You Be the Jury: Survey on a Current Event

As many of you probably know, in an Italian court early last weekend, two young students, Amanda Knox and Raffaele Sollecito, were convicted of killing another young student, Meredith Kercher, in a horrific way in November of 2007. (A third person, Rudy Guede, was convicted earlier.)

If you aren’t familiar with the case, don’t go reading about it just yet. Hang on for just a moment.

If you are familiar, that’s fine too. This post is addressed to readers of all levels of acquaintance with the story.

What everyone should know right away is that the verdict has been extremely controversial. Strong feelings have emerged, even involving national tensions (Knox is American, Sollecito Italian, and Kercher British, and the crime and trial took place in Italy). The circumstances of the crime involve sex. In short, the potential for serious rationality failures in coming to an opinion on a case like this is enormous.

Now, as it happens, I myself have an opinion. A rather strong one, in fact. Strong enough that I caught myself thinking that this case—given all the controversy surrounding it—might serve as a decent litmus test in judging the rationality skills of other people. Like religion, or evolution—except less clichéd (and cached) and more down-and-dirty.

Of course, thoughts like that can be dangerous, as I quickly recognized. The danger of in-group affective spirals looms large. So before writing up that Less Wrong post adding my-opinion-on-the-guilt-or-innocence-of-Amanda-Knox-and-Raffaele-Sollecito to the List of Things Every Rational Person Must Believe, I decided it might be useful to find out what conclusion(s) other aspiring rationalists would (or have) come to (without knowing my opinion).

So that’s what this post is: a survey/​experiment, with fairly specific yet flexible instructions (which differ slightly depending on how much you know about the case already).

For those whose familiarity with the case is low:

I’m going to give you two websites advocating a position, one strongly in favor of the verdict, the other strongly opposed. Your job will be to browse around these sites to learn info about the case, as much as you need to in order to arrive at a judgment. The order, manner, and quantity of browsing will be left up to you—though I would of course like to know how much you read in your response.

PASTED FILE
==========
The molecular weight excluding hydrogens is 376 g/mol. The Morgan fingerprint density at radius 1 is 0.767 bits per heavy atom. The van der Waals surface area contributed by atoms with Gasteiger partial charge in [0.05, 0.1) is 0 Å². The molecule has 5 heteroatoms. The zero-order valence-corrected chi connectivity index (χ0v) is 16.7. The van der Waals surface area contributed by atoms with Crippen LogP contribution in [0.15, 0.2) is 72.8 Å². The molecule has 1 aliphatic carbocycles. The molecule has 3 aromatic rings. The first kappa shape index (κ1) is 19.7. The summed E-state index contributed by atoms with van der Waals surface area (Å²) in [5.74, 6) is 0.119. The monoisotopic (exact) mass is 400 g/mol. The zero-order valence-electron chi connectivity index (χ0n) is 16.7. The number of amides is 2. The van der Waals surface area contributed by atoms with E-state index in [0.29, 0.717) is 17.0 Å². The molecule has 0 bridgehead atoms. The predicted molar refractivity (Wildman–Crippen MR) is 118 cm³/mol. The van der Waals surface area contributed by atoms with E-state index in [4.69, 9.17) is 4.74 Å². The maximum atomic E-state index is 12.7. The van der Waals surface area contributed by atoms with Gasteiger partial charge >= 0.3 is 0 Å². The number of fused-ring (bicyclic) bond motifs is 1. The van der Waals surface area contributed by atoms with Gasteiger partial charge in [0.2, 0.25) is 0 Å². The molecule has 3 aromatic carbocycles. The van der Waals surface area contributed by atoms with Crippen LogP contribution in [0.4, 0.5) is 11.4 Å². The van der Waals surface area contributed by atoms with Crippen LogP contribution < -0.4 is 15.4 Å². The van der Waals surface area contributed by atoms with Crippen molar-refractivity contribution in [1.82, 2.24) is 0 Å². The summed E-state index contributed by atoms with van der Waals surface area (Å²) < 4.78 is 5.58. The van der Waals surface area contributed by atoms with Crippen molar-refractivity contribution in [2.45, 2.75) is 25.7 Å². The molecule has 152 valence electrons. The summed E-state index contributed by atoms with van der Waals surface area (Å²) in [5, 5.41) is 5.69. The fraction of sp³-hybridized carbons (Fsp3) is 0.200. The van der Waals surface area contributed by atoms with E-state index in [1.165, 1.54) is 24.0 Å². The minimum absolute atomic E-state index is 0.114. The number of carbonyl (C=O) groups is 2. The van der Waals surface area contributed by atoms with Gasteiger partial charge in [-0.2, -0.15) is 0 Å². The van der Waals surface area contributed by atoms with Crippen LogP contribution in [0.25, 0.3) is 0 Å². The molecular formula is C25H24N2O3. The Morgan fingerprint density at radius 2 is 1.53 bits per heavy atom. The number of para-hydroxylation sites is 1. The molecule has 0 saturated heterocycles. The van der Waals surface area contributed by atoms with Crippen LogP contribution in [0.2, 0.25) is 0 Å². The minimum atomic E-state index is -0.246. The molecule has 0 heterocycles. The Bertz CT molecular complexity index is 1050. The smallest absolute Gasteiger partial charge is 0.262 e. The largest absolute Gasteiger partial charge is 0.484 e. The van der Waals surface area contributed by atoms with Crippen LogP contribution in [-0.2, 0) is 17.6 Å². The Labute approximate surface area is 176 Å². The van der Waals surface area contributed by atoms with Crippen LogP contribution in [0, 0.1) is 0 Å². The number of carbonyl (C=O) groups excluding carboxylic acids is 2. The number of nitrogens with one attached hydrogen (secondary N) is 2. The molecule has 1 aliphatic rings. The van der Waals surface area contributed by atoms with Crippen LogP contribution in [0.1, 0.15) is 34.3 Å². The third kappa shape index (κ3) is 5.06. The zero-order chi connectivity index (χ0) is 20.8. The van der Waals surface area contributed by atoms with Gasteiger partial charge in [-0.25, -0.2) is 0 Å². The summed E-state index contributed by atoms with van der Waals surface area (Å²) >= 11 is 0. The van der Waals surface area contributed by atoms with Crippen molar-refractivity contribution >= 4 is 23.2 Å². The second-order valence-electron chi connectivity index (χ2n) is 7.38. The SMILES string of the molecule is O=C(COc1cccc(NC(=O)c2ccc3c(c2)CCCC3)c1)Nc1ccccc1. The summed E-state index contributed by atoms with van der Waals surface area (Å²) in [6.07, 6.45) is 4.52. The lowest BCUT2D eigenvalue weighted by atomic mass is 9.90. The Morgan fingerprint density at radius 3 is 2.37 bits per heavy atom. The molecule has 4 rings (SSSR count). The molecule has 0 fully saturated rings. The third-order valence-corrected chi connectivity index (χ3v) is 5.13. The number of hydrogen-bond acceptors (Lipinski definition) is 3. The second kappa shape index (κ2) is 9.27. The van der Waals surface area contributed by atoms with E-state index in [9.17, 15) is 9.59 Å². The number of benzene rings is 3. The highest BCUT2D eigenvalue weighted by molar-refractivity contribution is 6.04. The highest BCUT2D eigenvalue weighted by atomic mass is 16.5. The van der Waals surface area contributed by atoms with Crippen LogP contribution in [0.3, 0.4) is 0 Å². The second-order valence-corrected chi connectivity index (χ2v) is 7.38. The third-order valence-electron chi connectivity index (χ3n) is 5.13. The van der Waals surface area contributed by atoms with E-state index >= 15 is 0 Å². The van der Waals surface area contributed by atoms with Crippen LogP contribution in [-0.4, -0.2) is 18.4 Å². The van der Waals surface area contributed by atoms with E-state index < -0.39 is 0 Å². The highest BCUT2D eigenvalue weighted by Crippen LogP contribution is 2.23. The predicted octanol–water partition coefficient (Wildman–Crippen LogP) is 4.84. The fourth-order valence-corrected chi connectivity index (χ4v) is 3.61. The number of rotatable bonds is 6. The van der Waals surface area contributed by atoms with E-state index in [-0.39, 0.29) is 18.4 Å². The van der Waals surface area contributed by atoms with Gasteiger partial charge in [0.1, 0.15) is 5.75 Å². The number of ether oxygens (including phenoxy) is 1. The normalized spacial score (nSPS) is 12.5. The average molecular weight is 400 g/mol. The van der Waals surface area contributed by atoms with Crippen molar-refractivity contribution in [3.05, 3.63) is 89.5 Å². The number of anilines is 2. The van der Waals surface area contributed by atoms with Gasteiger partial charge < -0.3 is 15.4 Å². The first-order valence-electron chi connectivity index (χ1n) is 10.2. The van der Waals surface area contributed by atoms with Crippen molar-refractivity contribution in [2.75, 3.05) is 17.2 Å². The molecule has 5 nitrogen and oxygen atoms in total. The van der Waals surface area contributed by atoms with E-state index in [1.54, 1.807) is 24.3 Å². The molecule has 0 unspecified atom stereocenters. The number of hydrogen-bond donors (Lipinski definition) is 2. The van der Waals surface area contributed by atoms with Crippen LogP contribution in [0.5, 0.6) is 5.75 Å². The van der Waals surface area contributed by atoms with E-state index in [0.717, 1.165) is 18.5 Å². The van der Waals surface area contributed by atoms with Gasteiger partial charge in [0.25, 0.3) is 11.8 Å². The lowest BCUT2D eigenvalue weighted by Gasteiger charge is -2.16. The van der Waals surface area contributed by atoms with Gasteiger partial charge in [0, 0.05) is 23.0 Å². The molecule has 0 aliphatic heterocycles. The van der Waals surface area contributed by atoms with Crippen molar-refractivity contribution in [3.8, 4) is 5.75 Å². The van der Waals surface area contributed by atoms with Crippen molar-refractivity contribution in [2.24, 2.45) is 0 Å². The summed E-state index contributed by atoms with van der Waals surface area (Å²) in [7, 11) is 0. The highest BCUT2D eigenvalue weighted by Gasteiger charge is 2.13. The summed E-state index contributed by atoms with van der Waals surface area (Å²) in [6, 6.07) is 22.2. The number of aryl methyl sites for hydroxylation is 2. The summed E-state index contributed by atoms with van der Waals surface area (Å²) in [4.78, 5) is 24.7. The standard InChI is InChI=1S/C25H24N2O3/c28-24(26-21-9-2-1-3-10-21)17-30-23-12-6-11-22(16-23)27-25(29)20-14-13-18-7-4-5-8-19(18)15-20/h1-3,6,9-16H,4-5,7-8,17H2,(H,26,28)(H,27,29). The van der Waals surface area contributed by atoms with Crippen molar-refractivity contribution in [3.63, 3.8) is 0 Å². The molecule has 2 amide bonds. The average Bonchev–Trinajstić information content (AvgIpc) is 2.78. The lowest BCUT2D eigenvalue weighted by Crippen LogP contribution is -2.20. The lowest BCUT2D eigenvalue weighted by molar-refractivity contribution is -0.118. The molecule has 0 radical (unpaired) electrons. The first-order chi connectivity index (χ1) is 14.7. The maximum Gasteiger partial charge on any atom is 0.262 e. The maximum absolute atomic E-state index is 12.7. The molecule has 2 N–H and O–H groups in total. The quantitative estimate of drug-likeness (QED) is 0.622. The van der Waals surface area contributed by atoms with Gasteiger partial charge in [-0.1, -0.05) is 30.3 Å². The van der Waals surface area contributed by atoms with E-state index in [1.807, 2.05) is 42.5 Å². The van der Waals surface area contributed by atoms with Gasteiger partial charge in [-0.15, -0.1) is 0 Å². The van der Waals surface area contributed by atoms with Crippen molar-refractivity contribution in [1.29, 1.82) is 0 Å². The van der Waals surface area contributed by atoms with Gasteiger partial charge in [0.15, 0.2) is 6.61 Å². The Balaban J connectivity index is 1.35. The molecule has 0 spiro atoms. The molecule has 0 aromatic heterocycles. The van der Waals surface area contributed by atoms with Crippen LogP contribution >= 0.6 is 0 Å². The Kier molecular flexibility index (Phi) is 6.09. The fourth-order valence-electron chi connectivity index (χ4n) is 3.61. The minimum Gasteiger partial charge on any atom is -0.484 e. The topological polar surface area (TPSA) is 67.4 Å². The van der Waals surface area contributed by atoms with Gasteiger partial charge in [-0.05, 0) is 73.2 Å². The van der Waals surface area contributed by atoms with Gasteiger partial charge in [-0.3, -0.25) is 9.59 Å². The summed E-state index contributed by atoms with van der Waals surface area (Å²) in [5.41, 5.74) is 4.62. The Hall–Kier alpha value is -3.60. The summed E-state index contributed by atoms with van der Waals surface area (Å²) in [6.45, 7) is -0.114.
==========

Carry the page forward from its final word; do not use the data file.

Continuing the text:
1. Site arguing defendants are guilty.

2. Site arguing defendants are innocent.

I’ve chosen these particular sites because they seemed to contain the best combination of fierceness of advocacy and quantity of information on their respective sides that I could find.

If you find better summaries, or think that these choices reflect a bias or betray my own opinion, by all means let me know. I’m specifically avoiding referring you to media reports, however, for a couple of reasons. First, I’ve noticed that reports often contain factual inaccuracies (necessarily, because they contradict each other). Secondly, journalists don’t usually have much of a stake, and I’d like to see how folks respond to passionate advocacy by people who care about the outcome, as in an actual trial, rather than attempts at neutral summarizing. Of course, it’s fine if you want to read media reports linked to by the above sites.

(One potential problem is that the first site is organized like a blog or forum, and thus it is hard to find a quick summary of the case there. [EDIT: Be sure to look at the category links on the right side of the page to find the arguments.] If you think it necessary, refer to the ever-changing Wikipedia article, which at the moment of writing seems a bit more favorable to the prosecution. [EDIT: I’m no longer sure that’s true.] [EDIT: Now I think it’s true again, the article having apparently changed some more. So there’s really no telling. Be warned.])

After you do this reading, I’d like to know:

1. Your probability estimate that Amanda Knox is guilty.
2. Your probability estimate that Raffaele Sollecito is guilty.
3. Your probability estimate that Rudy Guede is guilty.
4. How much you think your opinion will turn out to coincide with mine.

Feel free to elaborate on your reasoning to whatever degree you like.

One request: don’t look at others’ comments until you’ve done the experiment yourself!

For those whose familiarity with the case is moderate or high:

I’d like to know, as of right now:

1. Your probability estimate that Amanda Knox is guilty.
2. Your probability estimate that Raffaele Sollecito is guilty.
3. Your probability estimate that Rudy Guede is guilty.
4. How much you think your opinion will turn out to coincide with mine.
5. From what sources you’ve gotten the info you’ve used to arrive at these estimates.

Then, if possible, do the experiment described above for those with little familiarity, and report any shifts in your estimates.

Again, everyone should avoid looking at others’ responses before giving their own feedback. Also, don’t forget to identify your prior level of familiarity!

If the level of participation warrants it, I’ll post my own thoughts (and reaction to the feedback here) in a later post. (Edit: That post can be found here.)